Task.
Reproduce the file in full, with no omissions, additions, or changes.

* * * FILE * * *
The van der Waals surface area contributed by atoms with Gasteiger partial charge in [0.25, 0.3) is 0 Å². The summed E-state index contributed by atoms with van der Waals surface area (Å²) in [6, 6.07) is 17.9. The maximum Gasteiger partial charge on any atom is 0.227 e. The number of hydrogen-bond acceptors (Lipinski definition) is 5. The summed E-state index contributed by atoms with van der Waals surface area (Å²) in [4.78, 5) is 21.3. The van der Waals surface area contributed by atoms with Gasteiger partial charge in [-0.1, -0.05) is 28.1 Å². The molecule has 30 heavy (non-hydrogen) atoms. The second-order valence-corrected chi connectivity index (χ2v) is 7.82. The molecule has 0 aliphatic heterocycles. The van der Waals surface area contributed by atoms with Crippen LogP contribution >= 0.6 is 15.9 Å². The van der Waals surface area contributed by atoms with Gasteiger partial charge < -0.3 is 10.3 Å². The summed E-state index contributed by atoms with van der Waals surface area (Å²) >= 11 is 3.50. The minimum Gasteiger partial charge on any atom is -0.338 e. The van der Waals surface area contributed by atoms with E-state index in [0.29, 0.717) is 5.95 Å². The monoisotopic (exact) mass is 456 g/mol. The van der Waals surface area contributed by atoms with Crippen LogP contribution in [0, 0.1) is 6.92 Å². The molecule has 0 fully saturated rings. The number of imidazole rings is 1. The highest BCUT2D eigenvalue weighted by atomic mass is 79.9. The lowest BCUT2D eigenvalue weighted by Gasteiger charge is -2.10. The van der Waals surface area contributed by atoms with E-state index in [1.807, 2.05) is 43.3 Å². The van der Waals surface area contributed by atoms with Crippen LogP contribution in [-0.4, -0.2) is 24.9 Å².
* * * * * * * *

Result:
The van der Waals surface area contributed by atoms with Gasteiger partial charge in [0.25, 0.3) is 0 Å². The summed E-state index contributed by atoms with van der Waals surface area (Å²) in [6, 6.07) is 17.9. The maximum Gasteiger partial charge on any atom is 0.227 e. The number of hydrogen-bond acceptors (Lipinski definition) is 5. The summed E-state index contributed by atoms with van der Waals surface area (Å²) in [4.78, 5) is 21.3. The van der Waals surface area contributed by atoms with Gasteiger partial charge in [-0.1, -0.05) is 28.1 Å². The molecule has 30 heavy (non-hydrogen) atoms. The second-order valence-corrected chi connectivity index (χ2v) is 7.82. The molecule has 0 aliphatic heterocycles. The van der Waals surface area contributed by atoms with Crippen LogP contribution >= 0.6 is 15.9 Å². The van der Waals surface area contributed by atoms with Gasteiger partial charge < -0.3 is 10.3 Å². The summed E-state index contributed by atoms with van der Waals surface area (Å²) >= 11 is 3.50. The minimum Gasteiger partial charge on any atom is -0.338 e. The van der Waals surface area contributed by atoms with E-state index in [0.29, 0.717) is 5.95 Å². The monoisotopic (exact) mass is 456 g/mol. The van der Waals surface area contributed by atoms with Crippen LogP contribution in [0, 0.1) is 6.92 Å². The molecule has 0 fully saturated rings. The number of imidazole rings is 1. The highest BCUT2D eigenvalue weighted by atomic mass is 79.9. The lowest BCUT2D eigenvalue weighted by Gasteiger charge is -2.10. The van der Waals surface area contributed by atoms with E-state index in [1.807, 2.05) is 43.3 Å². The van der Waals surface area contributed by atoms with Crippen LogP contribution in [-0.4, -0.2) is 24.9 Å².